Ohayo Gazaimasu

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Ohayo Gozaimasu

I am sitting in the gymnasium with the staff and students of Doko Doko Koko. All are silent as the Principal, Kocho‑sensei, removes the slippers he donned upon entering the gymnasium, and replaces them with slippers worthy of the stage. With well-practiced, slow, elegant steps, he climbs the stairs to the stage. Once there, he sombrely bows to... well, to nothing at all. Ordinarily, there would be a flag in the empty space to which Kocho-sensei is expressing respect, but this assembly was called at the last minute. It was only moments ago that the event was first announced, and that the day's schedule was completely revamped. All the classes will be a little shorter today; Kocho-sensei has something important to say. The flag raising guy (whoever that is) understandably didn't have time to do his job. It doesn't really matter, though. What matters is not messing with form -- that the action be meaningful is a secondary concern. Bowing to nothing is far preferable to adapting to the flagless stage and not bowing at all.

As Kocho-sensei walks up to the podium, Daredare-sensei, the head of the English the department, turns to me and tells me something which many Japanese have told me before: "We Japanese love ceremonies." On each occasion, exactly the same words have been used, with virtually the same intonation. It's uncanny, really. (I sense the beginning of a thought -- the seeds of a conspiracy theory -- forming in my mind. I suppress it.)

Kocho-sensei walks up to the podium; says "Ohayo gozaimasu", and draws breath through his teeth, sharply and loudly. It is a sound I have heard often here, and I think it means that what was just said is of vast importance or significance. In Kocho-sensei, the rhetorical tactic has a special twist -- it is always followed by a tortured look. His teeth will never be featured in a Colgate commercial, and I strongly suspect that when he makes the sucking sound indicating vast import, he is drawing cool air over raw nerves. That he doesn't scream out in pain is impressive. He merely looks anguished for a moment, then continues. The mannerism lends an air of sobriety to all his discourse, despite his generally broad (albeit sparsely populated) smile.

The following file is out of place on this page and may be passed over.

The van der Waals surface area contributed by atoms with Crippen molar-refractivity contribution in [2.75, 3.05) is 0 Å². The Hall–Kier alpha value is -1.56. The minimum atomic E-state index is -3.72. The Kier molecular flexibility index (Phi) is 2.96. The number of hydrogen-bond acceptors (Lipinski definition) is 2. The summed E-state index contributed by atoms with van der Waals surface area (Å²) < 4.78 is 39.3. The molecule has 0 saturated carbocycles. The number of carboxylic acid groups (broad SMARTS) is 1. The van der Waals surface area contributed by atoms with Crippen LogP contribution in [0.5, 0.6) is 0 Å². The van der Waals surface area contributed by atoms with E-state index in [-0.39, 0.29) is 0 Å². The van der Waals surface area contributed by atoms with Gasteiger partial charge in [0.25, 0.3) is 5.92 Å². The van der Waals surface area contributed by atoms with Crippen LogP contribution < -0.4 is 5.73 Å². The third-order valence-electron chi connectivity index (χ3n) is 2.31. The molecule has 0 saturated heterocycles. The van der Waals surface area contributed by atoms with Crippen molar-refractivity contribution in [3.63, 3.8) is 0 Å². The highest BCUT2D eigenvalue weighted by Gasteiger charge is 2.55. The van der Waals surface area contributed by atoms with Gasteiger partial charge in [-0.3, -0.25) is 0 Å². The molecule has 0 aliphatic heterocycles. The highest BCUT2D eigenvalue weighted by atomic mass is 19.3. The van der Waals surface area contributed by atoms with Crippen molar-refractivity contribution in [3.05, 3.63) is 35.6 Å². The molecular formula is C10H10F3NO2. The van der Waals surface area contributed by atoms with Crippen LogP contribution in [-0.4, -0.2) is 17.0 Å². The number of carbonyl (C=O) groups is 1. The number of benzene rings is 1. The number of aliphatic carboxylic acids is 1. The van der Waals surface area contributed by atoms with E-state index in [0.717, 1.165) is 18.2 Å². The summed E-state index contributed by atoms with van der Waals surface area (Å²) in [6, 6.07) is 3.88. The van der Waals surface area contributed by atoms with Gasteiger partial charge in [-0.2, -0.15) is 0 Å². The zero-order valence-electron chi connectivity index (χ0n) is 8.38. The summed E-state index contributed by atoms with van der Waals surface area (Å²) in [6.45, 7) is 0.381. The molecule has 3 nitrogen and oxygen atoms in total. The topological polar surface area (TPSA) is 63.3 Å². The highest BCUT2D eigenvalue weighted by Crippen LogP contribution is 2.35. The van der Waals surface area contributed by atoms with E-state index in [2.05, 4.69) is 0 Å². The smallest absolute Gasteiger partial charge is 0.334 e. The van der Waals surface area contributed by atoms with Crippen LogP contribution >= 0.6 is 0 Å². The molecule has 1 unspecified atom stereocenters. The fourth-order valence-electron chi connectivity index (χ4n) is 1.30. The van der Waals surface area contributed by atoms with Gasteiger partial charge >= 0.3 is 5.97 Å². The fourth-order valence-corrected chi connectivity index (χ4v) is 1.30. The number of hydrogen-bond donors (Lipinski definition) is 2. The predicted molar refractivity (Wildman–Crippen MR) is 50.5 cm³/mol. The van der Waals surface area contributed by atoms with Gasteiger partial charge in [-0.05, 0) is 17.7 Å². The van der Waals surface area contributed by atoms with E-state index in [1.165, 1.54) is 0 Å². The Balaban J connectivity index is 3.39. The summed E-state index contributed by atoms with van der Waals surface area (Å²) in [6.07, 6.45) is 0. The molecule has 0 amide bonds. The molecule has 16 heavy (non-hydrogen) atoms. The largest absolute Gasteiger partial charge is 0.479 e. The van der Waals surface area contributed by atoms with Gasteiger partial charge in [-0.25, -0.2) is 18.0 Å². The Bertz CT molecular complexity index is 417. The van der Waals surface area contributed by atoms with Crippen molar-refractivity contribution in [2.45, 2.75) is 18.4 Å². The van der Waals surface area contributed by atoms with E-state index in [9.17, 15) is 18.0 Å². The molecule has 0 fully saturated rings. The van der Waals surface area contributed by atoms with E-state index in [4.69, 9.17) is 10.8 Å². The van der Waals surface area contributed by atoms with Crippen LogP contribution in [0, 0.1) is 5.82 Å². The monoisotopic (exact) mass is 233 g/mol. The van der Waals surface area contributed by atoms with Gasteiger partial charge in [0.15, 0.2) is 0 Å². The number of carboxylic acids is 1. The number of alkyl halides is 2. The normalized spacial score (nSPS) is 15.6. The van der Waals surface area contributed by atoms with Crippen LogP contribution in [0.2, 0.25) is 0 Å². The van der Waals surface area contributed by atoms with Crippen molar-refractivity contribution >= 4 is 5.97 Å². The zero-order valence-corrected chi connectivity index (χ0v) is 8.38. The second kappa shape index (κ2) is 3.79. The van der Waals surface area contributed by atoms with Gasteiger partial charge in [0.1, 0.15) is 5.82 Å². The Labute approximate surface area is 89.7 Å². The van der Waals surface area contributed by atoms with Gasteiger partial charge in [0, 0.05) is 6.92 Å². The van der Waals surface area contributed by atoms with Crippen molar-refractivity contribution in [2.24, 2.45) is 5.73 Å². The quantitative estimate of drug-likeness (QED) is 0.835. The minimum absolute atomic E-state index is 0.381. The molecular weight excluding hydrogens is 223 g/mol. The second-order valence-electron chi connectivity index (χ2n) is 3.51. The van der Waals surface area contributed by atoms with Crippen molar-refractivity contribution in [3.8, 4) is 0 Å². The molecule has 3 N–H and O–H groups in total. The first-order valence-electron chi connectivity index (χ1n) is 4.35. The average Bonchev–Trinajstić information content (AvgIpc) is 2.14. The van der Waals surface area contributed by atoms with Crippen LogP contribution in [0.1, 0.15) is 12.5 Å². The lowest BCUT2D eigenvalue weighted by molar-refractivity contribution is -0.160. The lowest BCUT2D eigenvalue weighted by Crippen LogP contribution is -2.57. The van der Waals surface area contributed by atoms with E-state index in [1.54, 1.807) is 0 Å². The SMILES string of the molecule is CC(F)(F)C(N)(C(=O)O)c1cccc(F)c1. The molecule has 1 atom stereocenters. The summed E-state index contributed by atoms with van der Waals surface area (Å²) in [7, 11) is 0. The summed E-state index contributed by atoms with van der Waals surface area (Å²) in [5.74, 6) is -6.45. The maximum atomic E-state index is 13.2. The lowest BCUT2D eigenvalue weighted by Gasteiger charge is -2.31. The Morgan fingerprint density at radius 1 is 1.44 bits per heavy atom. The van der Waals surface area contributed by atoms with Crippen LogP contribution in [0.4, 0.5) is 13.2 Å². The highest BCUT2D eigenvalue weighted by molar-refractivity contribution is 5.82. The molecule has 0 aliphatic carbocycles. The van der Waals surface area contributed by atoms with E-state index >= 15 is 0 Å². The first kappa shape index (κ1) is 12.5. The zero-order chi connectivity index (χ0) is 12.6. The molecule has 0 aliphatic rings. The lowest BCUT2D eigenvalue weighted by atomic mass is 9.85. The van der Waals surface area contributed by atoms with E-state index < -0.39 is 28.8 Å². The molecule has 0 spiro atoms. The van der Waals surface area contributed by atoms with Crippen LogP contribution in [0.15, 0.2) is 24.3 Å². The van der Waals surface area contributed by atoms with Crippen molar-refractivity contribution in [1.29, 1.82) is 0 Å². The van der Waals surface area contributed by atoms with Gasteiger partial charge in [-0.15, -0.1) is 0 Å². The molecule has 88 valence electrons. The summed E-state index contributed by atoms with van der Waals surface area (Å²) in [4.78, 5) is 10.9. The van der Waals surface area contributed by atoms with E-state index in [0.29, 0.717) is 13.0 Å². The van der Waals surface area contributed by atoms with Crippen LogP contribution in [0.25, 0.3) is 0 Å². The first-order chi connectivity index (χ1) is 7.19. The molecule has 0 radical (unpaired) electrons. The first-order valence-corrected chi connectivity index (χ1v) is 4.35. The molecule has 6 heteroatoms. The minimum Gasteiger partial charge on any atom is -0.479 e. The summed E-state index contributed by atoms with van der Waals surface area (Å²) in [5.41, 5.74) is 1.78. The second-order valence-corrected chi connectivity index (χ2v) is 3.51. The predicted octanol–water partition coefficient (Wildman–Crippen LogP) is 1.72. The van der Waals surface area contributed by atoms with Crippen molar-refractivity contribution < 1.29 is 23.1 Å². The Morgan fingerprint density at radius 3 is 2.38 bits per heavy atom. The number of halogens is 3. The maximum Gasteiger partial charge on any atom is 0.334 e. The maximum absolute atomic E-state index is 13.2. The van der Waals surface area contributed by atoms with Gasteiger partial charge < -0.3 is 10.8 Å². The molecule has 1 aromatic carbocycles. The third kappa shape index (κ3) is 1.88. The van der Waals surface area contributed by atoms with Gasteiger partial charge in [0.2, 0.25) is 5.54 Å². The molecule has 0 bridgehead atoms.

As Kocho-sensei begins his speech in earnest, I look out over the sea of heads in front of me. One or two of the students are looking up at Kocho-sensei with intense interest, but the other nine hundred and eighteen or so seem indifferent. Many are looking at the floor upon which they sit, obviously lost in their own thoughts; a few are whispering amongst themselves, and quite a few are fast asleep. Four weeks ago I would have been startled by the sheer number of students who have managed to doze off in the 30 seconds since they sat down, but no more. Sleep deprivation (and consequently public napping) seems to be a national epidemic. Students sleep at assemblies, and in class, and on the bus. Businessmen sleep on the monorail and on trains (and probably at their desks). In many schools, I'm told, there's a small back room where one can find teachers catching twenty winks. Certainly the most impressive snoozer of all, though, is the guy I pass on my way to work every day. This man has mastered what many Japanese would envy: the art of walking while in a deep sleep. He teeters from foot to foot, eyes shut, breathing deeply, slowly inching forward. To me, he is not a mere man; he is a symbol of Japan, Land of the Rising Too Soon. I would applaud him, but he needs his rest.